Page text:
Powering Ring Doorbell without doorbell kit?


#1

Has anyone had experience hardwiring a RING doorbell? I’ve used all of the technical drawings provided on the Ring website, specifically for the situation in which a doorbell kit does not exist. I’ve purchased the resistor that Ring recommended (to replace the doorbell kit in the system), but Ring still does not recognize that its hardwired. 10-16v transformer is brand new and powered on (checked with voltage meter). Has anyone else struggled with this? Any solutions?


(Dawn Fairbro) #2

I guess I was lucky I put in the resistor in mine and it worked just fine. Also if anybody is looking to purchase the Ring doorbell Ring has given me my own special code that folks can use to get $25 off the regular Ring or the Ring pro. I’ve been told by Ring that I am more than welcome to share. Please private message me if you’re interested :slight_smile:


#3

That is really great. And a good offer from Ring. How did you connect the resistor, just with regular low-voltage ring wire wrapped around terminals? Somehow the set-up from my angle looks a little ‘off’. I am sure someone who knew what they were doing would figure it out in seconds. Not sure yet how to post pics on the forum.
Justin


(Dawn Fairbro) #4

Justin
I am by no means an electrical person!!! basically I took the old one out of the previous doorbell followed the directions from Ring, making sure I put the resistor in the correct direction and it worked. Just wrapped it around the terminals very carefully making sure it made a good connection.


(Benji) #5

Standard Ring or the Ring Pro?


#7

The resistor looks exactly the same, so not sure its the right direction. I’ll turn it around in case that’s what it is. I’ve literally tried every other possibility. On the transformer, which wires to have going into which terminal?? That might be where I ‘lost it’. Thanks for the help. Really grateful.


(Dawn Fairbro) #8

Justin,

I think you best bet and most expedient option, would be to give Ring a call. They are very good at helping out (wonderful customer service).You will want to confirm with them whether you have the digital or mechanical doorbell and which product you’re using.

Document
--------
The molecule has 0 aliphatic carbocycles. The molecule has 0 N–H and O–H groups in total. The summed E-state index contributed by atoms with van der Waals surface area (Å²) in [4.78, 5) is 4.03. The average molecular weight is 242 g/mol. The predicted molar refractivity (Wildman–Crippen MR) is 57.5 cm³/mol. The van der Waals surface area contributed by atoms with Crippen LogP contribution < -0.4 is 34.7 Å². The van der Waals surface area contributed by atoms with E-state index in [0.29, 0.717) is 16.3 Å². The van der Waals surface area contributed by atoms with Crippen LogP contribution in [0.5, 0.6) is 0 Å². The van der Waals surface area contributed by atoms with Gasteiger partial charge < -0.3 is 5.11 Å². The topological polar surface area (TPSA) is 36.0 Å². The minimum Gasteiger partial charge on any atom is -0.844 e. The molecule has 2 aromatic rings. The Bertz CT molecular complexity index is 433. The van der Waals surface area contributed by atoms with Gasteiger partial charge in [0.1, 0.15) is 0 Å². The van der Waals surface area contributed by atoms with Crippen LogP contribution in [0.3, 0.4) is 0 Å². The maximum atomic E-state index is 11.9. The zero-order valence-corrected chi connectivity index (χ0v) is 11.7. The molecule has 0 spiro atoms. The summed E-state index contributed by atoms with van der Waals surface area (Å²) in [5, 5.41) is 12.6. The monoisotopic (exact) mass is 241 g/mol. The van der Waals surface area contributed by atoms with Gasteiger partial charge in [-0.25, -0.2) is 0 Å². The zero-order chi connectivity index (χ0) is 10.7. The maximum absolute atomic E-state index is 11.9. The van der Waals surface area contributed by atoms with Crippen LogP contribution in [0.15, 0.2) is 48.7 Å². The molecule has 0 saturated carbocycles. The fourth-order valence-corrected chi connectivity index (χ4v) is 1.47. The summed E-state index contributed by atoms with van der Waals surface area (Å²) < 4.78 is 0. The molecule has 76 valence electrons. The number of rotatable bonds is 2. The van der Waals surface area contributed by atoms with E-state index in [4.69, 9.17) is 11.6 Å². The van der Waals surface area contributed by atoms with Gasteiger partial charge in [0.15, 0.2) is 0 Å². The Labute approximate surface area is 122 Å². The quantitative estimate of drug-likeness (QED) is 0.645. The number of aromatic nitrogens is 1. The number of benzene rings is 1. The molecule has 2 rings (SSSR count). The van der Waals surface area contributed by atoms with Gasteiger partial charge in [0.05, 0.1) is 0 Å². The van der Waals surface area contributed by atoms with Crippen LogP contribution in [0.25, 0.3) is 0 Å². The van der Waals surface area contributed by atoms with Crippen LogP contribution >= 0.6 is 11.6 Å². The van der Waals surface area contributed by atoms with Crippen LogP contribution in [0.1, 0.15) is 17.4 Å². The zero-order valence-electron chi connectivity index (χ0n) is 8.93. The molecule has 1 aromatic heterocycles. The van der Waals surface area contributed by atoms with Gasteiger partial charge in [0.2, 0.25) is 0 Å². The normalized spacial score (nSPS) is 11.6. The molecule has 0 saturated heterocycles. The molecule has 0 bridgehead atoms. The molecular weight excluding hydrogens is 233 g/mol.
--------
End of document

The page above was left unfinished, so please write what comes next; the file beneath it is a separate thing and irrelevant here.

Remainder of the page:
They also have some great tutorial videos online that will show you what it’s supposed to look like. Hope that helps and good luck :slight_smile:


#9

Is this resistor needed for the Pro version?? I hardwired my Ring (standard) over a year ago without any resistor. In fact, Ring Web site explaining the hook up stated

The Ring Doorbell can be connected to your existing door chime–mechanical or electronic–so long as it’s between 8-24VAC. Simply remove your door chime and connect the existing wires to the designated terminals on the Ring Doorbell mounting bracket.


(Dawn Fairbro) #10

Not sure if the pro version is different because it uses the power kit…
However this is what is on the website- If you would like to wire your Ring Doorbell to a compatible low voltage AC transformer without a doorbell kit, you must use a resistor. See this article for information on connecting to a transformer without a doorbell kit: https://support.ring.com/hc/en-us/articles/205180710-How-to-connect-Ring-Doorbell-direct-to-low-voltage-transformer-without-a-door-chime


#11

Ah… got it… Wasn’t sure what a doorbell kit was.Guess I am good Already had doorbell/chimes hooked up before I got the Ring. Simply removed the doorbell push button and replaced it with the Ring backplate. Oddly enough though…

This setup worked fine initially and the existing chimes worked along side the Ring. Several months ago these chimes stopped working but the Ring worked fine. Yesterday I had to reset my Ring and decided to put a volt meter on the backplate screws. Inadvertently, I jumped the backplate terminals and the original chimes rang out. :astonished: After I replaced the Ring these same chimes once again stopped working.